Being an entrepreneur for the very first time is an exciting prospect. You’re able to stand on your own two feet with a business idea you’ve had spinning around for a while, but now you can actually make it a reality!

However, thinking about diving in head first as a new entrepreneur can be intimidating. Chances are, you’re not sure if you’re really quite right for the entrepreneurial lifestyle. And we’re here to tell you that you absolutely are! You just need to build a bit of confidence; check out the tips below for some ideas. 

Focus on Your Body Language

The way you hold yourself, the way you dress, and the amount of eye contact you give are all indicators of confidence. You need to perfect all three areas for moments when you need to attend meetings and/or impress potential clients and investors. What your body transmits says a lot about how professional you are, so don’t let anyone get the wrong idea here. You’re serious about your business, you want support with your idea, and you’re here to get it. 

Verify Your Skills

If you ever feel like an imposter and like you don’t belong when you stand in front of someone, it’s best to take a moment to verify your skills. If an official external source reminds you that you’re someone with expertise and a highly rated resume on your side, you’re much more likely to believe it yourself! And if you’ve been through a training course like a 200 hour teacher training yoga, the fact that you passed in the first place is a little way to remind yourself that you’re exactly where you’re meant to be.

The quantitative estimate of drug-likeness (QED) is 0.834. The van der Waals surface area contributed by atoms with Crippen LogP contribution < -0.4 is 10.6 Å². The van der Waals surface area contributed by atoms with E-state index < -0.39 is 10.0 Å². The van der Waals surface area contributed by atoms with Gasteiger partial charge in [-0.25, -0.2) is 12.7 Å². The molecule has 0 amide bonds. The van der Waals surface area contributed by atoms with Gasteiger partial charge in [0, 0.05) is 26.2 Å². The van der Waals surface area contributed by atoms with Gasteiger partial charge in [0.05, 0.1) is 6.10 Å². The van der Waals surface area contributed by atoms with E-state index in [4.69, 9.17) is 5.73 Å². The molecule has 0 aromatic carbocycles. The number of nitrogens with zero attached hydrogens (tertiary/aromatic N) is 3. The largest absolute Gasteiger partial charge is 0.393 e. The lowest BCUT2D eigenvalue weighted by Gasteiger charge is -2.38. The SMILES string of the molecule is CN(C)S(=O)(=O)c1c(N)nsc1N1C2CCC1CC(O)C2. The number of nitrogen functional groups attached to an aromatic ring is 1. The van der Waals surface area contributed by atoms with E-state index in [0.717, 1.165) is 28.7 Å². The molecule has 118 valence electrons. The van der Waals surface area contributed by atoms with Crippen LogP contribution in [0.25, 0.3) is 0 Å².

Learn How to Ask

The ability to ask for financial help or a contact is the best way to put yourself forward. If you know how to ask, a.k.a., how to be polite and friendly and even a little bit funny, as well as offer something in return, you’ll receive far more positive airtime wherever you go. It’s why an elevator pitch is so important to have ready; you won’t stammer over your words when they’re short, sharp, and well-rehearsed. 

Embrace the Knockbacks

Even with all the above tips, you can still be knocked back and told no every now and again. You may even be downright insulted at some points. But being able to handle these harsh words is key, as whoever says them reveals more about themselves than you. And a knockback isn’t a disaster; there are plenty more fish in the sea. The person or company in question doesn’t know you – how could they possibly offer some constructive criticism? Take the knock, embrace the feeling, and move on. 

If you’ve decided to take the entrepreneurial path, you’re going to need plenty of confidence to carry you through! You’ll make mistakes along the way, naturally, but it’s your confidence that’ll ensure you always come back for more.